Mountain becomes ‘inferno’
SANTA BARBARA, Calif. – Turning the horizon a lurid orange and raining embers on roofs as it advanced, a raging wildfire that has destroyed scores of homes in the hills menaced this celebrity enclave and other coastal towns Friday, and the number of people ordered to flee climbed to 30,000.
Authorities warned an additional 23,000 to be ready to leave at a moment’s notice.
Columns of smoke rose off the Santa Ynez Mountains as the 4-day-old blaze – fanned by “sundowner” winds that sweep down the slopes in the evening – blew up from 2,700 acres to 3,500 acres in less than a day, creating a firefighting front five miles long.
“It’s crazy. The whole mountain looked like an inferno,” said Maria Martinez, 50, who with her fiance hurriedly left her home in San Marcos Pass, on the edge of Santa Barbara. The couple went to an evacuation center at the University of California, Santa Barbara.
An unknown number of homes were destroyed in the blowup that began Thursday night, in addition to the estimated 75 houses that burned the night before on the ridges and in the canyons above Santa Barbara.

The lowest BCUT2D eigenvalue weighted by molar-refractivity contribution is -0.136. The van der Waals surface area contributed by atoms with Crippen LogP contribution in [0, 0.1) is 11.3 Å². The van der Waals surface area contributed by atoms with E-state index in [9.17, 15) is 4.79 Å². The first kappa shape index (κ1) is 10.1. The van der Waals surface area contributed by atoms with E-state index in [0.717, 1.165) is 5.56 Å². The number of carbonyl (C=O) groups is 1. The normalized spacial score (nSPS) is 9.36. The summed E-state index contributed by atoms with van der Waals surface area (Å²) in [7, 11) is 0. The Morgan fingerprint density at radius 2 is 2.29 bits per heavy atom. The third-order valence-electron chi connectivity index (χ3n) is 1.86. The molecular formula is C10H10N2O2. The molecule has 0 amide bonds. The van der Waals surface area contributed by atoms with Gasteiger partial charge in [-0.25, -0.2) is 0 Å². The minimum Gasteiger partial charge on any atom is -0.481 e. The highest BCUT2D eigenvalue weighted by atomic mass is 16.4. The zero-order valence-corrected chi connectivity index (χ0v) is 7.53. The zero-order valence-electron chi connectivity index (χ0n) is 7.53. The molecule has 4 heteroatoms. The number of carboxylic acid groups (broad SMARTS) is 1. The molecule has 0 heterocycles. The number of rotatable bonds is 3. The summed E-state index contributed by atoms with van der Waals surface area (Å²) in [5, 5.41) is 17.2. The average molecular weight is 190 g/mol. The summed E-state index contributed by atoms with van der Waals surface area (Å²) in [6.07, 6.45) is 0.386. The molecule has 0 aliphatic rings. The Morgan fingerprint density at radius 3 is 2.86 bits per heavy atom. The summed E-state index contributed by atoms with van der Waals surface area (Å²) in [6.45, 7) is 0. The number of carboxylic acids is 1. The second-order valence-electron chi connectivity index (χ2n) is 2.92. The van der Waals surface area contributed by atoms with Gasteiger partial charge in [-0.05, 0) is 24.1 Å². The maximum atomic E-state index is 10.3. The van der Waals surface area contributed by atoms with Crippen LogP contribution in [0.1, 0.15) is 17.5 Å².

No deaths or serious injuries were reported.
The number of people ordered to evacuate rose from 12,000 the night before as the blaze pushed west toward neighboring Goleta and east toward well-to-do Montecito.
“Last night, all hell broke loose,” Santa Barbara Fire Chief Andrew DiMizio said Friday morning, recounting firefighters’ efforts to put out roof fires and keep flames out of his section of the city.
The eight-member Wasjutin family arrived at the university campus in three cars and a trailer packed with four dogs, eight baby chickens, two cockatiels, an iguana, a rat named Cutie and an African spur tortoise. They fled their 40-acre San Marcos Pass property after watching the flames grow closer. They left three horses and three hens behind.
“We drove down through fire on both sides,” Silvia Wasjutin, 48, a speech pathologist, said.
In a scene of strange contrasts, students bicycled to classes and midterms as ash fell on campus, and boats bobbed in Santa Barbara’s harbor as smoke rose from the mountains above town.
The Santa Barbara area has long been a favorite of celebrities. Oprah Winfrey has an estate in Montecito, where Charlie Chaplin’s old seaside escape, the Montecito Inn, has stood since 1928. A ranch in the mountains that Ronald and Nancy Reagan bought became his Western retreat during his presidency.